Matt Koger returns with an all-original follow up to 2006’s critically-acclaimed debut “BLACKLAND.” Named “THE COYOTE’S CALL,” this is the next step in Koger’s evolution from a hobbiest to a serious songwriter. Drawing on people he’s met, stories he’s heard and experiences he’s had, Koger has crafted authentic windows into the world of Americana. Koger, a husband and father of four, remains a full-time family physician in Northeast Texas. “THE COYOTE’S CALL” once again pairs Koger with producer John Kent. Full scale arrangements including steel guitar, fiddle and organ fill out the traditional instrumentation. The tracks were recorded in Kent’s The Vault Studio in Celeste, Texas.
Some insight in to each track on this CD:
1. Blackland Reprise: a rockin’ version of this tale of reality/struggle/progress
2. El Coyote: an account of the “human smugglers” of Mexico
3. Black Eye-Susan: a song for tom-boys everywhere
4. The Hangover Song: a bar-room/live anthem
5. Ramblin’ Rose: a ballad of a honky-tonk queen
6. Me&U: a love song
7. The Poultry Judgement Day: the best break-up song you never heard
8. Mobile Bay: a civil war saga set to song
9. The Pony Song: the story of a failed race-horse
10. Monday Morning Blues: getting over the MMB can take weeks
11. Songwriter’s Lament: a song for all the dreamers
12. The Road: we are all on the “Road”, question is are we alone?
13. Back To The Sea: an autobiographical cabin demo
Hidden track: Nick The B.A.R. Man: a roast of a storyteller friend of mine
©2006 Independently Released
Review by Lucky Boyd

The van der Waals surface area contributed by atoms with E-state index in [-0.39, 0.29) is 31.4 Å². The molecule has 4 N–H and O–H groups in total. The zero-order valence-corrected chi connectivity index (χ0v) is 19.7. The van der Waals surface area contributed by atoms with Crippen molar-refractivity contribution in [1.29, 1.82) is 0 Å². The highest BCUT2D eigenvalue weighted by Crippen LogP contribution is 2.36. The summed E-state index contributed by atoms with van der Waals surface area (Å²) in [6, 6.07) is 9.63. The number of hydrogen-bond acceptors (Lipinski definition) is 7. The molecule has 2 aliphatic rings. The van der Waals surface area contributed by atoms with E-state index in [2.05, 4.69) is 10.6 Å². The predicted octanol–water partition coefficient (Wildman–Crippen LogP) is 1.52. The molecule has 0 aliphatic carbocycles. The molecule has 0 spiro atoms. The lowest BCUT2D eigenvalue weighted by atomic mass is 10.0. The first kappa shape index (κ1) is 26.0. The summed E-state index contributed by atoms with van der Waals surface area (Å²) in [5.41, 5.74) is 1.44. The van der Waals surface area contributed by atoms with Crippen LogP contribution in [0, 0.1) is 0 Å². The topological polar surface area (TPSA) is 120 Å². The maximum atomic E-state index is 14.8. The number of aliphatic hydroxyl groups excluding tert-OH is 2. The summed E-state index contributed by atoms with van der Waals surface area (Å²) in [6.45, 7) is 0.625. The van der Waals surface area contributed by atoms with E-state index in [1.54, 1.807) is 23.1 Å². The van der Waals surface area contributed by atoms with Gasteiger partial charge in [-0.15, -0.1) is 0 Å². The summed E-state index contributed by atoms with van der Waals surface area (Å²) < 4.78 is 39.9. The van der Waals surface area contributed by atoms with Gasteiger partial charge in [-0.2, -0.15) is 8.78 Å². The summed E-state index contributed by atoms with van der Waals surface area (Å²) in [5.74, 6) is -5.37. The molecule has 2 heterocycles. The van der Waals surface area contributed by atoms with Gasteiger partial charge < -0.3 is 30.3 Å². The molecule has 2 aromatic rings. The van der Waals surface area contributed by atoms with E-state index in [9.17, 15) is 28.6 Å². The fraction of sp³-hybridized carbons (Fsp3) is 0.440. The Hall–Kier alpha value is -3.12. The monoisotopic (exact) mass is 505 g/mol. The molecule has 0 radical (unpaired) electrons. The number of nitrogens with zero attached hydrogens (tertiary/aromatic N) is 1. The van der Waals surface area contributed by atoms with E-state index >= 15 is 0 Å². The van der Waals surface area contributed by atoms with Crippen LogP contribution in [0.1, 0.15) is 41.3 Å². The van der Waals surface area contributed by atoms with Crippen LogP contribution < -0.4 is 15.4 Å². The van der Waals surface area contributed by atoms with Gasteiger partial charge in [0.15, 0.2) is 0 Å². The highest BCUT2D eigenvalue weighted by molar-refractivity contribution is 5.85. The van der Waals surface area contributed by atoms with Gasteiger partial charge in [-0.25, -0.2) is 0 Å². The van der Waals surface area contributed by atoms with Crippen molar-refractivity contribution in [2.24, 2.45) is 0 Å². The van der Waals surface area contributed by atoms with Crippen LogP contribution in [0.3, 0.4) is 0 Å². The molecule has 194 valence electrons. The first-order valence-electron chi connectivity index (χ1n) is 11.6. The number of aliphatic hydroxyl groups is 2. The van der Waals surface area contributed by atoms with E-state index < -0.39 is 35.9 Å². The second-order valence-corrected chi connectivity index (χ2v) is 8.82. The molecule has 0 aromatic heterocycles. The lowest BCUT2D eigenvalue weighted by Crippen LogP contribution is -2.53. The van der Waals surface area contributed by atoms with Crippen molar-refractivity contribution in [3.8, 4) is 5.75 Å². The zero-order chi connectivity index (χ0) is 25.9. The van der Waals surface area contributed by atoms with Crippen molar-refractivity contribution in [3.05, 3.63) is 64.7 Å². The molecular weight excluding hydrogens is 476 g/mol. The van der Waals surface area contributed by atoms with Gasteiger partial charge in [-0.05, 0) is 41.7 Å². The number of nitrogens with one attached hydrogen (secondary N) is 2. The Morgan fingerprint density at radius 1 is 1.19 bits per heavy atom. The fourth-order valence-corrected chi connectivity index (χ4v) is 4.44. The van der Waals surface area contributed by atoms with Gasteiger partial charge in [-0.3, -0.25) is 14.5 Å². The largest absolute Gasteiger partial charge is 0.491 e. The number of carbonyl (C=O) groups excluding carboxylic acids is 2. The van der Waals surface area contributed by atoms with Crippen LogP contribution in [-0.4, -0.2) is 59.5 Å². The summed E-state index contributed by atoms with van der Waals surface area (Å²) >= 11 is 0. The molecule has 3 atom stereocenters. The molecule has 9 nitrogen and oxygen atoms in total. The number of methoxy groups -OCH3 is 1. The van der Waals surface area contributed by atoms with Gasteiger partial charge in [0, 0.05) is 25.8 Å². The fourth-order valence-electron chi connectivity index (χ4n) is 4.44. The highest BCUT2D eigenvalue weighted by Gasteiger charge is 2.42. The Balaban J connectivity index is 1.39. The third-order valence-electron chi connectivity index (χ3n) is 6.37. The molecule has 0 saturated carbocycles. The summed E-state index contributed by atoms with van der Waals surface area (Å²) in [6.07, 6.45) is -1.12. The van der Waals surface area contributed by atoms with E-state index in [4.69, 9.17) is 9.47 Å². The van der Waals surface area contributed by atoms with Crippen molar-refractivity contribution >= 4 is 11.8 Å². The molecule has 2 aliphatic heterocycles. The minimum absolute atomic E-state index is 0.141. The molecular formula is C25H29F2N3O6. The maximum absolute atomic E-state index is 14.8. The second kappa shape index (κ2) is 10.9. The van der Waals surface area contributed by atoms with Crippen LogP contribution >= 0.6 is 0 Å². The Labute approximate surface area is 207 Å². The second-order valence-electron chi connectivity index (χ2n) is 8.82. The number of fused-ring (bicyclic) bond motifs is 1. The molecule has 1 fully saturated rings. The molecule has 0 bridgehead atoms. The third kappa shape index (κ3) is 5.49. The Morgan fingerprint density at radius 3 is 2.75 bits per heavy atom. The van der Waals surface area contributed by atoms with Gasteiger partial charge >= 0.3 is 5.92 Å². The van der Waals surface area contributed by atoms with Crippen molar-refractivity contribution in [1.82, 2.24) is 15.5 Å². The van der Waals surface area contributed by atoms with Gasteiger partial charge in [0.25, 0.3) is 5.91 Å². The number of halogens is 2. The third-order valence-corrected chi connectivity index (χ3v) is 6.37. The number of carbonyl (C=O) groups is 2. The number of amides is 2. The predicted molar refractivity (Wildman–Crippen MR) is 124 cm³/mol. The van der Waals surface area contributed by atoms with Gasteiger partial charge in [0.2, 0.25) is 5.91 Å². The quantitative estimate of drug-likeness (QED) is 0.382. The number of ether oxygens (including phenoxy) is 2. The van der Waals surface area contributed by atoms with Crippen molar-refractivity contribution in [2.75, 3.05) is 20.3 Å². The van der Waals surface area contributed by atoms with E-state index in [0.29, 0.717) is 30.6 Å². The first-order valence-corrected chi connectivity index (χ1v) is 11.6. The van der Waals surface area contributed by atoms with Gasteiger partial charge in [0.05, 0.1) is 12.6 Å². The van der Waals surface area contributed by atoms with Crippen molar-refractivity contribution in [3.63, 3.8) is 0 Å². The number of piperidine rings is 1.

This album is all about storytelling and Matt Koger is one of the best. Songwriters who can take an observation and turn it into song are a treasure. Koger has found song in observations inspired by life, betrayal, religion, family, unproved speculation and current events. A stranger neither to the poignant nor the comedic, Koger uses his great storytelling voice to deliver each track much like an actor approaches a well-written script. Much of what defines Matt Koger is present in the disc. The instrumentation is successful at inserting mood into each of the album's 14 cuts. (15 with the hidden track) John Kent does an excellent job of capturing Koger's intensity and Jerry Tubb's mastering helps deliver another fine product. Refreshing is the fact that Koger opted for quality rather than commercial viability, leaving the disc without Nashville polish. Instead, songs like "Betty's Last Stand" becomes an anthem for those in Betty's shoes, and songs like "James" make people say, "I know that guy!" "Fort Worth Moon" has a clever slant on an old topic, and Koger duets with his young daughter on a song he wrote for her titled "Ally's Song." The title cut is worth the price of the album and Koger's talents are sure to be noticed for their sincerity and insight. No need to call 9-1-1, get the disc and you'll know why.